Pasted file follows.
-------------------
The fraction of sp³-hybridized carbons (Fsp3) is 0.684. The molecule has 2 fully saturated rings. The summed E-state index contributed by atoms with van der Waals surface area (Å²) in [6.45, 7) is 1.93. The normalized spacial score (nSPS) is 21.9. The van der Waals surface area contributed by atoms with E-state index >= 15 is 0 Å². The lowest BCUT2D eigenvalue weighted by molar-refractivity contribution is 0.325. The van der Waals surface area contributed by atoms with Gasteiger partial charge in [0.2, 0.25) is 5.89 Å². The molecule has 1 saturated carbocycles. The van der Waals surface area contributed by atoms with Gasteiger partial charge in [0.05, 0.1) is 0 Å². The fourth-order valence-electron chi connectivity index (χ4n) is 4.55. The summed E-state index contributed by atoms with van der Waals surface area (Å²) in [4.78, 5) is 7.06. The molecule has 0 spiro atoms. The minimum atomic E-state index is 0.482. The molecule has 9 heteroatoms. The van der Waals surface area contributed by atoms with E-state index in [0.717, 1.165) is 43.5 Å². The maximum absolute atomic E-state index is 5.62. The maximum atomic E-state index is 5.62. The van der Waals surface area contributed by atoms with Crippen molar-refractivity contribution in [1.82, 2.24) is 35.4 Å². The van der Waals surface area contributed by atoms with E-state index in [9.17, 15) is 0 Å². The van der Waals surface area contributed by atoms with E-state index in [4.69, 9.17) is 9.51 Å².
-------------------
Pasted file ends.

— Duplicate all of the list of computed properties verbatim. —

The fraction of sp³-hybridized carbons (Fsp3) is 0.684. The molecule has 2 fully saturated rings. The summed E-state index contributed by atoms with van der Waals surface area (Å²) in [6.45, 7) is 1.93. The normalized spacial score (nSPS) is 21.9. The van der Waals surface area contributed by atoms with E-state index >= 15 is 0 Å². The lowest BCUT2D eigenvalue weighted by molar-refractivity contribution is 0.325. The van der Waals surface area contributed by atoms with Gasteiger partial charge in [0.2, 0.25) is 5.89 Å². The molecule has 1 saturated carbocycles. The van der Waals surface area contributed by atoms with Gasteiger partial charge in [0.05, 0.1) is 0 Å². The fourth-order valence-electron chi connectivity index (χ4n) is 4.55. The summed E-state index contributed by atoms with van der Waals surface area (Å²) in [4.78, 5) is 7.06. The molecule has 0 spiro atoms. The minimum atomic E-state index is 0.482. The molecule has 9 heteroatoms. The van der Waals surface area contributed by atoms with E-state index in [0.717, 1.165) is 43.5 Å². The maximum absolute atomic E-state index is 5.62. The maximum atomic E-state index is 5.62. The van der Waals surface area contributed by atoms with Crippen molar-refractivity contribution in [1.82, 2.24) is 35.4 Å². The van der Waals surface area contributed by atoms with E-state index in [9.17, 15) is 0 Å². The van der Waals surface area contributed by atoms with E-state index in [4.69, 9.17) is 9.51 Å².